Consciousness – still a mystery?

Consciousness Demystified by Todd E. Feinberg & Jon M. Mallatt (MIT Press; Hb £20.00); reviewed by Andrew Hart.

The subject of consciousness has an enduring appeal. Regardless of the advances made in psychology on a variety of fronts, we seem to be forever hamstrung by the apparently unfathomable problem of just how conscious experience came to exist in a causally closed physical universe.

The response of Feinberg and Mallatt is to put forward an account of their theory of neurobiological naturalism in an effort to explain the ‘subjective–objective barrier’. In doing so, they perform some manoeuvres that will be recognisable to those familiar with the literature on consciousness. For example, human conscious experience is portrayed as having features in common with ‘primary consciousness’ or rudimentary sensation and affect. We are then presented with the claim that simple vertebrates (such as lampreys) possess primary consciousness. Whilst this claim may have merit (and some would argue that it does not), the shifting of the dividing line between conscious and non-conscious parts of the universe does not in itself close the explanatory gap. We are still left with the question of how the ‘something’ of subjective experience arises from the ‘nothing’ of an objective physical universe.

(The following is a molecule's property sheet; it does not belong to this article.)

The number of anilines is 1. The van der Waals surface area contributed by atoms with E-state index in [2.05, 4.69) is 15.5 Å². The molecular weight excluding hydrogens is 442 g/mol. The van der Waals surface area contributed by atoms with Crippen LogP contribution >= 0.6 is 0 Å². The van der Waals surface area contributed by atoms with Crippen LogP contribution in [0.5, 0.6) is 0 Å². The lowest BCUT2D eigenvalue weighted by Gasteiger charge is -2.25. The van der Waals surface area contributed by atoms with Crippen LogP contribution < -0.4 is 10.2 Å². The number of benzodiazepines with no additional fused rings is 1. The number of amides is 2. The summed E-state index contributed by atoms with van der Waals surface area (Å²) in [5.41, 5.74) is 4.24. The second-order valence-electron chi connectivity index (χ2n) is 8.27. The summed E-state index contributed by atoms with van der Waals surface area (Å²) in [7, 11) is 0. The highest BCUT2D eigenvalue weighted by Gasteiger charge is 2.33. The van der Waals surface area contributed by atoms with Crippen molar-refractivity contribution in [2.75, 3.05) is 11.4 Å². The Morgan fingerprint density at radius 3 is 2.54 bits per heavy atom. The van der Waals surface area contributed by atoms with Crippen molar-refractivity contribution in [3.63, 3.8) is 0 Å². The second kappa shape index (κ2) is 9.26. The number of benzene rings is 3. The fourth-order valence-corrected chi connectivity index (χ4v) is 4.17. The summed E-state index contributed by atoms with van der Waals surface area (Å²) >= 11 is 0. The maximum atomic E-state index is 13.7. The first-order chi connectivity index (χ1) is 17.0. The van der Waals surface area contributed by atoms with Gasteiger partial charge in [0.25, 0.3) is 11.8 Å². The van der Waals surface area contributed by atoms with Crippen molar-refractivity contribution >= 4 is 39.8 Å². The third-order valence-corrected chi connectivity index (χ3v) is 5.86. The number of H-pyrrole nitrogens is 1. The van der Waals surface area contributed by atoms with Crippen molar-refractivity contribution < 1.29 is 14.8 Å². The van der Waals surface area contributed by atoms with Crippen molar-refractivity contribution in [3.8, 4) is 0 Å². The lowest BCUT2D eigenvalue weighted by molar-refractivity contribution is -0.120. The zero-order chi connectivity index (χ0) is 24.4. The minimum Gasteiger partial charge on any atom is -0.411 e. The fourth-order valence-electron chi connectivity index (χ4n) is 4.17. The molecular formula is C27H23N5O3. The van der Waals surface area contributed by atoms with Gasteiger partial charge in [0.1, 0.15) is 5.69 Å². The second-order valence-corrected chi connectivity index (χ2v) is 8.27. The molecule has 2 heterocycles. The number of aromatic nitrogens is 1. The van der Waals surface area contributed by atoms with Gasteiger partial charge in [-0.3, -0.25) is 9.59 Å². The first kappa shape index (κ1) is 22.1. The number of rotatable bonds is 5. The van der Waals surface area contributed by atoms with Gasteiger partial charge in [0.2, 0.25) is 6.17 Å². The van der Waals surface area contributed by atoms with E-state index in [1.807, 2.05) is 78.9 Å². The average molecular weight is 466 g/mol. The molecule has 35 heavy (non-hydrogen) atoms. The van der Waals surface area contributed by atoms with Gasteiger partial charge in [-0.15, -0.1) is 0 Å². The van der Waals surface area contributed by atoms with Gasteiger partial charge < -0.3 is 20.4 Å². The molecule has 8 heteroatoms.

While appearing to lower the bar for what can be accepted as conscious experience, the authors insist that ‘life’ is one of the defining features of consciousness, which would seem to exclude the possibility of conscious machines. Perhaps the argument for this is sound, but the brevity of the discussion is such that limited attention is given to this and other key points.

The book is certainly concise. The authors complete their demystification of consciousness in 122 pages and in the remaining 77 pages of the book is a glossary which includes some items that may raise eyebrows: a reader who feels compelled to turn to the glossary for edification following an encounter with terms such as ‘attention’, ‘central nervous system’ and ‘synapse’ is surely ill-equipped to tackle the literature on consciousness.

Who, then, is the book aimed at? Serious scholars are likely to find their appetite whetted in an almost cruel fashion, and yet readers with a casual interest in consciousness may find the material just too narrowly focused. The book is a worthwhile read but the authors’ ideas deserve much more comprehensive discussion. It is difficult to shake off the feeling that those seeking such a discussion will need to locate a copy of the authors’ more substantial book, The Ancient Origins of Consciousness.

- Reviewed by Andrew Hart, who is a Lecturer at the University of Bradford

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